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Is Zoom Video Communications Stock a Buy?

By Herve Blandin – Sep 3, 2020 at 11:00AM

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Up more than 500% since the beginning of the year following stellar fiscal second-quarter results, does the video communications specialist's stock still have room to grow?

Zoom Video Communications (ZM -1.87%) posted another exceptional quarter that smashed analysts' expectations and management's guidance. Following these remarkable results, the stock price jumped more than 30% from its previous-week all-time highs, valuing the company in excess of $120 billion. Given that, is Zoom stock still a buy?

Exceptional revenue growth (again)

After a phenomenal fiscal first quarter, Zoom kept profiting from the coronavirus-induced accelerated shift to remote work during its fiscal second quarter, ended July 31. And the extra features and free offerings tech giants such as Microsoft and Facebook announced for their video communication solutions over the last several months didn't seem to have a negative impact on Zoom's business:

  • Revenue more than quadrupled year over year to $663.5 million.
  • Free cash flow jumped from $17.1 million one year ago to $373.4 million.
  • Net income reached $185.7 million, up from $5.5 million one year ago.  

The jaw-dropping 355% revenue growth was partly due to the increased use of video communications from existing customers. For the ninth consecutive quarter, the net dollar-based expansion rate exceeded 130%, which means existing customers with more than 10 employees spent 30% more than one year ago. But more remarkably, new customers accounted for approximately 81% of revenue growth.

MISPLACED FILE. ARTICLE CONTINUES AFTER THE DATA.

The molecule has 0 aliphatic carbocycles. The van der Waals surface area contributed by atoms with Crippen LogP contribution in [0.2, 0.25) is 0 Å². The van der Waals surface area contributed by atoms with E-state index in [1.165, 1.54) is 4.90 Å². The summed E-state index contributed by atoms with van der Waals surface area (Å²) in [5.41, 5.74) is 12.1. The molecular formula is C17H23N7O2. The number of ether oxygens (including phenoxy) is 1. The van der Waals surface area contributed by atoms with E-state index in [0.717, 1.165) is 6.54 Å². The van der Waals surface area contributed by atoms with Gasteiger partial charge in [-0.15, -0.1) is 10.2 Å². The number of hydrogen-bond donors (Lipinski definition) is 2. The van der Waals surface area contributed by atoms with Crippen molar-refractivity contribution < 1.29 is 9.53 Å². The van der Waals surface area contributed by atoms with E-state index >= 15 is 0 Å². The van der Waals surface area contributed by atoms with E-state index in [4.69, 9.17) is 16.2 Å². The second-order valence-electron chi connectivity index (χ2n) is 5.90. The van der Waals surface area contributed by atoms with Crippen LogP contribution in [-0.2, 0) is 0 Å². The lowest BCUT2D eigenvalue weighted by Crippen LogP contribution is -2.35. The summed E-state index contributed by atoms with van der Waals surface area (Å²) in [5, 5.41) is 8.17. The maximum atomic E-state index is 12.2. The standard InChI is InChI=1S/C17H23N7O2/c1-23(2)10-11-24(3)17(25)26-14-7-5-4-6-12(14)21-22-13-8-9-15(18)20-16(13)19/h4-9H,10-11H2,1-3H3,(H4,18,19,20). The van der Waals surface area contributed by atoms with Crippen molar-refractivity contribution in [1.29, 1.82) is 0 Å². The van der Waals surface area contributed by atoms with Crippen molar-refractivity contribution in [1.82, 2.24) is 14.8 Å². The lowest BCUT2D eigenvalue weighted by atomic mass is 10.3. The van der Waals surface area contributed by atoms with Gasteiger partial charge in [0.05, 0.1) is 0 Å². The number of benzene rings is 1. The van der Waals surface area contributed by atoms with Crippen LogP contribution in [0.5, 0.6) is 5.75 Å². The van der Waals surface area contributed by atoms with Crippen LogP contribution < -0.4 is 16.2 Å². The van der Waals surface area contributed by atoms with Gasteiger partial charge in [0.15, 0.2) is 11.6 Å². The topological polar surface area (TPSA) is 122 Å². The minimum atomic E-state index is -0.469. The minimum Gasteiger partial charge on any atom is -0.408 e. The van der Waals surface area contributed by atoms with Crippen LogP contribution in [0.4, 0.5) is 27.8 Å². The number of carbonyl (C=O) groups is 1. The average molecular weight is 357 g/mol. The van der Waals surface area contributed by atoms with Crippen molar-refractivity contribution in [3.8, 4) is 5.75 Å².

The spectacular increase in the number of customers with more than 10 employees -- from 66,300 one year ago to 370,200 last quarter -- bodes well for Zoom's long-term growth potential. It also reinforces the company's network effect and cross-selling opportunities between its different video and phone communication products.

And these cross-selling opportunities are growing, too. In addition to the launch of its cloud phone system, Zoom Phone, at the end of 2018, the company announced this quarter two offerings that will facilitate the consumption of its communication services:

  • Zoom for Home: a software and hardware offering that is also now available on devices from Amazon, Facebook, and Alphabet's Google.
  • Zoom Hardware as a Service: a set of subscription services for audio and video communications hardware.

Given these better-than-expected second-quarter results, management again raised the guidance it had already meaningfully raised during the previous quarter. It now expects full-year revenue to land in the range of $2.37 billion to $2.39 billion, compared to the previous range of $905 million to $915 million in March.

Woman wearing headphones and participating in a video conference call on a laptop in a cafe.

Image source: Getty Images.

Watch the margins